By Tiran Rahimian
Over the past twelve months, Myanmar’s armed forces, known as the Tatmadaw, have driven over 670,000 Rohingya Muslims into Bangladesh in what has been described by UN sources as a “textbook example of ethnic cleansing” bearing the “hallmarks of a genocide.” The campaign of atrocities, euphemized by Myanmar’s authorities as a counter-insurgency “clearance operation,” has been characterized by widespread and systematic murder, torture, rape and destruction of property. Given that Myanmar is not party to the Rome Statute of the International Criminal Court (ICC), the crimes committed against the Rohingya have been conspicuously absent from the Court’s docket. But on September 6, 2018, the Pre-Trial Chamber (PTC) of the ICC issued a ruling asserting the Court’s jurisdiction over the mass-exodus of the Rohingya on the basis that, while originating in Myanmar, the crimes were completed on the territory of a state party—Bangladesh. The decision, which realists decried as judicial overreach and activism, represents a monumental shift in global justice, marking a Grotian moment of jurisdictional expansion with repercussions extending beyond Myanmar. It also marks the first time, twenty years after the ICC’s establishment, that the Court is poised to interpret one of the most controversial terms in its statute: gender. Reflective of political compromises and a tendentious negotiating history, the Rome Statute’s highly disputed definition awkwardly sits somewhere between a sociological and biological conception of gender: “For the purpose of this Statute, it is understood that the term ‘gender’ refers to the two sexes, male and female, within the context of society.” But this constructive ambiguity also leaves room for creative lawyering. As much as the conservative side might emphasize the exclusivity of ‘the two sexes,’ proponents of a broader and more progressive understanding could weaponize the phrase “within the context of society” to potentially extend to LGBTQ people. Given that sexual and gender-based violence have been a defining and dominant theme of the campaign against the Rohingya, the PTC’s ruling paves the way for a much-needed clarification of these crimes.
Sexual Violence and Gender-based Violence Against the Rohingya
Women and girls, seen as the custodians and propagators of Rohingya identity, have been disproportionately affected by the Tatmadaw’s campaign of violence. It is estimated that over 80% of those forced into Bangladesh since August 2017 are women and children. Pramila Patten, the Special Representative of the United Nations Secretary-General on Sexual Violence in Conflict, reported to the Security Council after her visit to the Rohingya refugee camps in Cox’s Bazar that every women she had spoken with “had either endured or witnessed sexual violence,” including seeing other women being “literally raped to death.” According to UN Secretary-General António Guterres, “[t]he violence is linked with an inflammatory narrative alleging that high fertility rates among the Rohingya community represent an existential threat to the majority population.” Similarly, the OHCHR’s Fact-finding Mission on Myanmar found that there is “ample and corroborated information on brutal gang rapes and other forms of sexual violence against women.” Against this backdrop, the investigation into the atrocities is likely to raise, for the first time in the history of international criminal law, charges pertaining to gender-based persecution.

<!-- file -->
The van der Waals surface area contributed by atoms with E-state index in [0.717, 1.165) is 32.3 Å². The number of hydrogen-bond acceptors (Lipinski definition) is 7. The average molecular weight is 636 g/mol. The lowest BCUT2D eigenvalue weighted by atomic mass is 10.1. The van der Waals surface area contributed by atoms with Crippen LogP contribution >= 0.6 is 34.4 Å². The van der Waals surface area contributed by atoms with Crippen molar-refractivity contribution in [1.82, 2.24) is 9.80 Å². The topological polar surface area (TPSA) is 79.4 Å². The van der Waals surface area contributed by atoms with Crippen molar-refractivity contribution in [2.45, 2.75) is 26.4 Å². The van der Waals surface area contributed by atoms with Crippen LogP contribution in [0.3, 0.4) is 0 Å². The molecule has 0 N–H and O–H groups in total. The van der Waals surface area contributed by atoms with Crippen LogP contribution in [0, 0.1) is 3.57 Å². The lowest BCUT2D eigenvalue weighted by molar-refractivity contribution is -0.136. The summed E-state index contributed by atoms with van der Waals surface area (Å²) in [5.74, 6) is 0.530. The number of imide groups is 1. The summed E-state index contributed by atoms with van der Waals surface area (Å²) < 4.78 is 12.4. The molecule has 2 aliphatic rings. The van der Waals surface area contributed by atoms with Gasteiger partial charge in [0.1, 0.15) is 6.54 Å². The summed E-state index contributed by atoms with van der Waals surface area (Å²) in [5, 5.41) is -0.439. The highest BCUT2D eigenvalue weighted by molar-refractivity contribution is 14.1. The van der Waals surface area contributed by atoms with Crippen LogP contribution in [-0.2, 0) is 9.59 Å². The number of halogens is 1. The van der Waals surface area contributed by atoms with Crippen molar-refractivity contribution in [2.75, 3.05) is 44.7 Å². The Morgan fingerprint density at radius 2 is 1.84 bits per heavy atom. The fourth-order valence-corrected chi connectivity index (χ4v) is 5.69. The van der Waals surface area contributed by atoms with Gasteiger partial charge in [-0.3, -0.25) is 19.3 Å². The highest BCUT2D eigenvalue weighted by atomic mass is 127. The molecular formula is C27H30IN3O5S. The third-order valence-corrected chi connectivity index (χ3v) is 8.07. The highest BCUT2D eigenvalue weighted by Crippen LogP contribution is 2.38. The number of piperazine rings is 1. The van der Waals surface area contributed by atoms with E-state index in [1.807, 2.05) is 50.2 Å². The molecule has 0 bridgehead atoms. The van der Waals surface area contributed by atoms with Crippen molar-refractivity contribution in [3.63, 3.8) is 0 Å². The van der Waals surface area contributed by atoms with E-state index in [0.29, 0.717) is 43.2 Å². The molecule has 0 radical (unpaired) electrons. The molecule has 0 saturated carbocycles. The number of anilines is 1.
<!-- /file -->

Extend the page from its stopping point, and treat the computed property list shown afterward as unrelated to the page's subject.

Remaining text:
The PTC’s Decision: Well-reasoned or Jurisdictional Overreach?
Perhaps unsurprisingly, the ruling has stirred significant controversy amongst diplomats and commentators alike. Absent a UN Security Council referral, which is currently considered unfeasible due to Russian and Chinese opposition, Article 12(2) of the Rome Statute states that the ICC can only exercise jurisdiction where the “conduct in question” was committed on the territory of a member state (the territoriality principle), or if the alleged perpetrator is a national of a member state (the nationality principle). Be that as it may, the majority in the Rohingya decision held that regardless of whether an Article 5 crime (genocide, crimes against humanity, war crimes) was initiated or primarily committed on the territory of a non-state party, the ICC has jurisdiction. Thus, the court may investigate and prosecute alleged perpetrators of those crimes if “at least one element” or “part of such a crime” occurred on the territory of a state party. As such, the Court established its jurisdiction over three categories of crimes against humanity on the basis that they partly took place in Bangladesh: deportation (where the element of “crossing an international border” occurred on Bangladeshi territory); the residual crime of “other inhuman acts” (recognizing the denial of the Rohingya’s right of return return as a crime); and, pertinently, persecution.
The Crime Against Humanity of Persecution on Gender Grounds
Article 7(1)(h) of the Rome Statute recognizes as a crime against humanity “[p]ersecution against any identifiable group or collectivity” on inter alia the ground of gender. Despite its pervasiveness in war and peacetime alike, the crime of gender-based persecution was not recognized in any international instrument prior to the Rome Statute, and has generally received little attention at the ICC. Aside from the initial charge of gender-based persecution in the Mbarushimana case, which then-Prosecutor Luis Moreno Ocampo ultimately omitted, the crime has yet to be prosecuted by any international tribunal. By contrast, persecution on the grounds of ethnicity and religion have been subject to extensive prosecutorial attention.
As such, the ICC Prosecutor’s imminent investigation into the Rohingya atrocities could represent an opportunity not only to develop the Court’s jurisprudence on this crime, but also to clarify its understanding of the term ‘gender.’ Though imperfect, the Rome Statute’s definition leaves plenty of wiggle room between understandings of gender as a social construct, the acknowledgement of intersectionality, and the potential inclusion of crimes against LGBTQ people. In its 2011 annual report, for instance, the United Nations High Commissioner for Human Rights acknowledged that “[h]omophobic and transphobic . . . attacks constitute a form of gender-based violence, driven by a desire to punish those seen as defying gender norms.”